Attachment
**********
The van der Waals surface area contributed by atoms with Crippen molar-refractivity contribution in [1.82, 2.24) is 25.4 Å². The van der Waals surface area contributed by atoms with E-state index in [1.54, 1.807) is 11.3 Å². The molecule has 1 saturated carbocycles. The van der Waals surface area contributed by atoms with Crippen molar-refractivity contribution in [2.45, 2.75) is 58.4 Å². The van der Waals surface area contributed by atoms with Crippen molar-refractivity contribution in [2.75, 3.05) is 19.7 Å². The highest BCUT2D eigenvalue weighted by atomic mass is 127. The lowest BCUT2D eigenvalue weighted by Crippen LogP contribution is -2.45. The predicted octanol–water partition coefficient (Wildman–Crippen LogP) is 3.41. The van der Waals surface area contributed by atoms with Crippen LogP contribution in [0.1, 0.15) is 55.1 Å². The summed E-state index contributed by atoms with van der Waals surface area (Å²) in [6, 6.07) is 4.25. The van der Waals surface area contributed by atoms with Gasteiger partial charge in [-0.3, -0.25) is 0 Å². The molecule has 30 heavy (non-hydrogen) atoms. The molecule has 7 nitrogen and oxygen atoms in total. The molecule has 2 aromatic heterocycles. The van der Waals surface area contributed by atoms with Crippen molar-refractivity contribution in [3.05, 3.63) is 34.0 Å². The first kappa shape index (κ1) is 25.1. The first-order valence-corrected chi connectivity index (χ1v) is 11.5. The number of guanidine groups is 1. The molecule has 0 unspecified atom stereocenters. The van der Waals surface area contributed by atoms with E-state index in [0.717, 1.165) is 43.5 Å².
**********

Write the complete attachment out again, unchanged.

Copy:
The van der Waals surface area contributed by atoms with Crippen molar-refractivity contribution in [1.82, 2.24) is 25.4 Å². The van der Waals surface area contributed by atoms with E-state index in [1.54, 1.807) is 11.3 Å². The molecule has 1 saturated carbocycles. The van der Waals surface area contributed by atoms with Crippen molar-refractivity contribution in [2.45, 2.75) is 58.4 Å². The van der Waals surface area contributed by atoms with Crippen molar-refractivity contribution in [2.75, 3.05) is 19.7 Å². The highest BCUT2D eigenvalue weighted by atomic mass is 127. The lowest BCUT2D eigenvalue weighted by Crippen LogP contribution is -2.45. The predicted octanol–water partition coefficient (Wildman–Crippen LogP) is 3.41. The van der Waals surface area contributed by atoms with Crippen LogP contribution in [0.1, 0.15) is 55.1 Å². The summed E-state index contributed by atoms with van der Waals surface area (Å²) in [6, 6.07) is 4.25. The van der Waals surface area contributed by atoms with Gasteiger partial charge in [-0.3, -0.25) is 0 Å². The molecule has 30 heavy (non-hydrogen) atoms. The molecule has 7 nitrogen and oxygen atoms in total. The molecule has 2 aromatic heterocycles. The van der Waals surface area contributed by atoms with Crippen molar-refractivity contribution in [3.05, 3.63) is 34.0 Å². The first kappa shape index (κ1) is 25.1. The first-order valence-corrected chi connectivity index (χ1v) is 11.5. The number of guanidine groups is 1. The molecule has 0 unspecified atom stereocenters. The van der Waals surface area contributed by atoms with E-state index in [0.717, 1.165) is 43.5 Å².